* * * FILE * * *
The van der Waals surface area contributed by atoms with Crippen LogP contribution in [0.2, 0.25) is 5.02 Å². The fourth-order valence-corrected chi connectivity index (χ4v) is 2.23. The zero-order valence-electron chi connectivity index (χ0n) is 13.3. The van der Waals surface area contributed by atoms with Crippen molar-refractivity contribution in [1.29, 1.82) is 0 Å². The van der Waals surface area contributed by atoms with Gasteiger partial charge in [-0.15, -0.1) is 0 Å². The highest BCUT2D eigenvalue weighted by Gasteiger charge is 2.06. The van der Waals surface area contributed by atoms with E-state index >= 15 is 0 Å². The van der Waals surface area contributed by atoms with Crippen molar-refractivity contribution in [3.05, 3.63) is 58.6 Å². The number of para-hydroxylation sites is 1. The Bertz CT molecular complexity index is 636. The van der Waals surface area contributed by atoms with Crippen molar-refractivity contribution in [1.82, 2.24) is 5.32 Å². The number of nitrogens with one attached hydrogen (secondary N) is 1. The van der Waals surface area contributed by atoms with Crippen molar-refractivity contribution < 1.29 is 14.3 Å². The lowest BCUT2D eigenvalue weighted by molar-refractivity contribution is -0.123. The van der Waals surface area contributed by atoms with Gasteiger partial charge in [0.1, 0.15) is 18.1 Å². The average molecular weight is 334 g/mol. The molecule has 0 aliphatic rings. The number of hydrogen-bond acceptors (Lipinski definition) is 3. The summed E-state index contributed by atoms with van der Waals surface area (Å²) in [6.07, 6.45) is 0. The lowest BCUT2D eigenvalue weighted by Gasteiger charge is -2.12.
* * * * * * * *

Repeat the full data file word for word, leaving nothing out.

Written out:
The van der Waals surface area contributed by atoms with Crippen LogP contribution in [0.2, 0.25) is 5.02 Å². The fourth-order valence-corrected chi connectivity index (χ4v) is 2.23. The zero-order valence-electron chi connectivity index (χ0n) is 13.3. The van der Waals surface area contributed by atoms with Crippen molar-refractivity contribution in [1.29, 1.82) is 0 Å². The van der Waals surface area contributed by atoms with Gasteiger partial charge in [-0.15, -0.1) is 0 Å². The highest BCUT2D eigenvalue weighted by Gasteiger charge is 2.06. The van der Waals surface area contributed by atoms with E-state index >= 15 is 0 Å². The van der Waals surface area contributed by atoms with Crippen molar-refractivity contribution in [3.05, 3.63) is 58.6 Å². The number of para-hydroxylation sites is 1. The Bertz CT molecular complexity index is 636. The van der Waals surface area contributed by atoms with Crippen molar-refractivity contribution in [1.82, 2.24) is 5.32 Å². The number of nitrogens with one attached hydrogen (secondary N) is 1. The van der Waals surface area contributed by atoms with Crippen molar-refractivity contribution < 1.29 is 14.3 Å². The lowest BCUT2D eigenvalue weighted by molar-refractivity contribution is -0.123. The van der Waals surface area contributed by atoms with Gasteiger partial charge in [0.1, 0.15) is 18.1 Å². The average molecular weight is 334 g/mol. The molecule has 0 aliphatic rings. The number of hydrogen-bond acceptors (Lipinski definition) is 3. The summed E-state index contributed by atoms with van der Waals surface area (Å²) in [6.07, 6.45) is 0. The lowest BCUT2D eigenvalue weighted by Gasteiger charge is -2.12.